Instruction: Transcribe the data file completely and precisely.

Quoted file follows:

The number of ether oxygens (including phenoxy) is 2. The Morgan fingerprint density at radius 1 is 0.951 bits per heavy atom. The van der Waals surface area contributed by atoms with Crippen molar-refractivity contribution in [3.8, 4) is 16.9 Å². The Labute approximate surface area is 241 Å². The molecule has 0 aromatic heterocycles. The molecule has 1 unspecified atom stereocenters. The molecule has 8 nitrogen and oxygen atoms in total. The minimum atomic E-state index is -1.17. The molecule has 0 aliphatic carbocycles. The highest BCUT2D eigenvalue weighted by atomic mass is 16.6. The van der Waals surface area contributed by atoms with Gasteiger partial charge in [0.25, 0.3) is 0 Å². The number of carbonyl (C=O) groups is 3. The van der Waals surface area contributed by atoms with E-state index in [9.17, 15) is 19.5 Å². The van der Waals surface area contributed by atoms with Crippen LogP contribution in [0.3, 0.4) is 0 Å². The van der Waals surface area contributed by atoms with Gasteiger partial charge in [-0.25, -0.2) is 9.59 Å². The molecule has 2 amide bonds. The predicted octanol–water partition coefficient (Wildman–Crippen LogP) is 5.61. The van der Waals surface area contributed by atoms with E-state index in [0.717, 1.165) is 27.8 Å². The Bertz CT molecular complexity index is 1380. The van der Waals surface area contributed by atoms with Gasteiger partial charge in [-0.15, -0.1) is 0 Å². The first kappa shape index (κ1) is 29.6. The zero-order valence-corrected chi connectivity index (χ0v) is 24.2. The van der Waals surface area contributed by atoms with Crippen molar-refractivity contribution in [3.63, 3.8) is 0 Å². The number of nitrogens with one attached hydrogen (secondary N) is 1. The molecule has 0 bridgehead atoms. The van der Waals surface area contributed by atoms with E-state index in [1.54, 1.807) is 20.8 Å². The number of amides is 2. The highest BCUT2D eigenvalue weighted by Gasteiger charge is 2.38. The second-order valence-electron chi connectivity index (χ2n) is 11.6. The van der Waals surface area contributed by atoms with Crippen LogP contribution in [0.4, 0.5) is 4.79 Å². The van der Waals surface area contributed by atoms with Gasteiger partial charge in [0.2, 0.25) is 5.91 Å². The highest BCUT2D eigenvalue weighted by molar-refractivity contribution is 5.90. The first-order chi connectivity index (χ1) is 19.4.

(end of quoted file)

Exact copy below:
The number of ether oxygens (including phenoxy) is 2. The Morgan fingerprint density at radius 1 is 0.951 bits per heavy atom. The van der Waals surface area contributed by atoms with Crippen molar-refractivity contribution in [3.8, 4) is 16.9 Å². The Labute approximate surface area is 241 Å². The molecule has 0 aromatic heterocycles. The molecule has 1 unspecified atom stereocenters. The molecule has 8 nitrogen and oxygen atoms in total. The minimum atomic E-state index is -1.17. The molecule has 0 aliphatic carbocycles. The highest BCUT2D eigenvalue weighted by atomic mass is 16.6. The van der Waals surface area contributed by atoms with Gasteiger partial charge in [0.25, 0.3) is 0 Å². The number of carbonyl (C=O) groups is 3. The van der Waals surface area contributed by atoms with E-state index in [9.17, 15) is 19.5 Å². The van der Waals surface area contributed by atoms with Crippen LogP contribution in [0.3, 0.4) is 0 Å². The van der Waals surface area contributed by atoms with Gasteiger partial charge in [-0.25, -0.2) is 9.59 Å². The molecule has 2 amide bonds. The predicted octanol–water partition coefficient (Wildman–Crippen LogP) is 5.61. The van der Waals surface area contributed by atoms with E-state index in [0.717, 1.165) is 27.8 Å². The Bertz CT molecular complexity index is 1380. The van der Waals surface area contributed by atoms with Gasteiger partial charge in [-0.15, -0.1) is 0 Å². The first kappa shape index (κ1) is 29.6. The zero-order valence-corrected chi connectivity index (χ0v) is 24.2. The van der Waals surface area contributed by atoms with Crippen molar-refractivity contribution in [3.63, 3.8) is 0 Å². The number of nitrogens with one attached hydrogen (secondary N) is 1. The molecule has 0 bridgehead atoms. The van der Waals surface area contributed by atoms with E-state index in [1.54, 1.807) is 20.8 Å². The number of amides is 2. The highest BCUT2D eigenvalue weighted by Gasteiger charge is 2.38. The second-order valence-electron chi connectivity index (χ2n) is 11.6. The van der Waals surface area contributed by atoms with Crippen LogP contribution in [0.4, 0.5) is 4.79 Å². The van der Waals surface area contributed by atoms with Gasteiger partial charge in [0.2, 0.25) is 5.91 Å². The highest BCUT2D eigenvalue weighted by molar-refractivity contribution is 5.90. The first-order chi connectivity index (χ1) is 19.4.